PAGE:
Hit The Bullseye – Unexpected Target Markets: It’s natural to look at sales data, call reports, closing ratios and other sales metrics on a regular basis. But it’s important to remember that who you market to is different than who you sell to. Employee Marketing
Who you market to is different than who you sell to.
One example is your employees. You need to focus on your employees as a key target market. They impact your brand and your sales. You need to educate and motivate employees so the marketing oriented ones can help your cause and the average ones have a neutral rather than negative impact on your marketing, messaging and branding.
If you’re not developing clear employee marketing campaigns, you risk the dissemination of misinformation. Employees are going to talk and tell stories about the company. You want to provide them as much information as possible so they can tell the real story rather than an inaccurate one. Remember that if you don’t provide a clear message, they’ll make one up.
Referral sources are another key group proving that who you market to is different than who you sell to. I’m not talking just about healthcare where referral sources are a common thing. Every industry benefits from referrals by people who believe in the company, product or service. Make referral sources a clear target market. Track them diligently. Ask current customers for referrals. Ask vendors and strategic partners if they refer to you…and why or why not. Listen and adjust. Then market your message to your referral source target market.
Employees, Referral Sources…two key target markets that you might not even sell to but still need to reach and influence…In order to Hit the Bullseye, remember who you market to is different than who you sell to.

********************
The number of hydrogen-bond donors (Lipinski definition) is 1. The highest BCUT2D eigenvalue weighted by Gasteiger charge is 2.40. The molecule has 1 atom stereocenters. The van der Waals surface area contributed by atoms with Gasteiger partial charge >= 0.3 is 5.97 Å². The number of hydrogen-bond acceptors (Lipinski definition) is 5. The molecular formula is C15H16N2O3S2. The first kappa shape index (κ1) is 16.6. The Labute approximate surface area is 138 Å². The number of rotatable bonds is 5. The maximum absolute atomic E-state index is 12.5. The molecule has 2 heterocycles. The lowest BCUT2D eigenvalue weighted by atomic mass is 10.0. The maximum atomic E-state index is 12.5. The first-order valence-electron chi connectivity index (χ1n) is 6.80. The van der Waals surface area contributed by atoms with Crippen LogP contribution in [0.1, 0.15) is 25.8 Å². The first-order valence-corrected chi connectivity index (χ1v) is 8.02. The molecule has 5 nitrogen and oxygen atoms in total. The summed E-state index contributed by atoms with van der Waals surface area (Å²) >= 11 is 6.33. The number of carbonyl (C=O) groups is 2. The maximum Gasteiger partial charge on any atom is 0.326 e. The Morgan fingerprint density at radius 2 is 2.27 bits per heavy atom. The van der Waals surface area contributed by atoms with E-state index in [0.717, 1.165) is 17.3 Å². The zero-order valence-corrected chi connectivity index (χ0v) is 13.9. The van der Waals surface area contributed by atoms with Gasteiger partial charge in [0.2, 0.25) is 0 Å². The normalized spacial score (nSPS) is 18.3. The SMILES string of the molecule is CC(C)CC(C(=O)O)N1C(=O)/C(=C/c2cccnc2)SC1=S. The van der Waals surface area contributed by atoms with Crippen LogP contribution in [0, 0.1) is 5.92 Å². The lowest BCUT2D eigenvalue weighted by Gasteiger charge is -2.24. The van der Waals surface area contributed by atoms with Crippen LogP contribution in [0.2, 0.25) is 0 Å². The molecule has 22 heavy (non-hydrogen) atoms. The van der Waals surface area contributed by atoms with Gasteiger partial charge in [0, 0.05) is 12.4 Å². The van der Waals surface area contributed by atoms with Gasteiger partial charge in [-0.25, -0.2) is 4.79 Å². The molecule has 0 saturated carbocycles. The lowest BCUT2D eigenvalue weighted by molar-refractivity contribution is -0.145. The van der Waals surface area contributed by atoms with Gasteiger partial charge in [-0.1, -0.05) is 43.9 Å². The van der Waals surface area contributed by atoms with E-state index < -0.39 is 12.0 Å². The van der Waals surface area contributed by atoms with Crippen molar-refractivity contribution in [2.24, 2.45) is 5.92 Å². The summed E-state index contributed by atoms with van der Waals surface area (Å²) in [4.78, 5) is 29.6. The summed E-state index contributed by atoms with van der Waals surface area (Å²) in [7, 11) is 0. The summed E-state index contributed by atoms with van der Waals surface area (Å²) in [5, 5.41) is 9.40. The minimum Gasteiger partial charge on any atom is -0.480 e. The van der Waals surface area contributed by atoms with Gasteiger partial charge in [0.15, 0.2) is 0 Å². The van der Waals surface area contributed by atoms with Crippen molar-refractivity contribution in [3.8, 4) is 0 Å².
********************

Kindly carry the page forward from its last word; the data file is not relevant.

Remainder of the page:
Interview with Steve Agnoli (Part 2)
On today’s episode, I am back with Steve Agnoli as we take a closer look at his career history and how he has used technology to help impact the business decisions of several companies along the way. Technology is so much more than software and computers, it is about also communicating with the mass audience in a way that provides value efficiently and effectively.
After graduating from IUP with an MIS major, Steve got started as a programmer, and quickly discovered it was not the right fit. He enjoyed the interactions with people and solving problems, and wanted to be on the business side of IT rather than the technical side. It is with this information that Steve went on to become an IT consultant. Steve shares with me what it was like to consult during the infamous Y2K technology scare, and how it impacted businesses long term. He also shares how the Reed Smith firm uses technology with their clients as a competitive advantage in the industry. By understanding the value technology can add to the client’s experience, and having a firm that believes in the mission, Steve and his IT department are able to help elevate Reed Smith firm to a higher level of service and success.
About Steve Agnoli
Steve Agnoli is the Chief Information Officer at Reed Smith. Steve is responsible for firm-wide IT strategy, systems and technology operations, process improvement and support for growth activities. Companies he’s served as CIO were recognized as top 100 companies internationally by CIO Magazine for using IT for positive business transformation. Steve was also named the inaugural Global CIO of the Year by the Pittsburgh Technology Council in 2005.
[6:36] What Steve did when he discovered he didn’t enjoy his first job
- Liked interactions and working with people
- Wanted to be more on business side of IT rather than technical side
[9:18] Experience in becoming IT consultant
- Changed mindset to what is the impact vs. how does this thing work
[11:17] Y2K: What was predicted to happen, and what actually happen
- Prior to 2000 people were using 2 digits to represent the year
- Was afraid computer wouldn’t know 1900 vs. 2000 and stop working
- People got much better at understanding computing infrastructure
- Gave companies a stronger foundation on a better platform as a result of investing in hedging against Y2K risk
[16:08] Steve’s “Big Idea” at Reed Smith
- Need to align IT capabilities with business imperatives
- How do we use technology for value
[17:29] What is Reed Smith’s competitive advantage with its use of technology?
- Focus on in-house stuff but also adding value to clients as well
- Have a firm that thinks that’s important
[23:26] Steve’s favorite tools he can’t live without
- Bible verse app to keep him grounded
- Quotable Business book to offer funny, insightful quips that get you thinking about things differently
Learn More About Steve Agnoli
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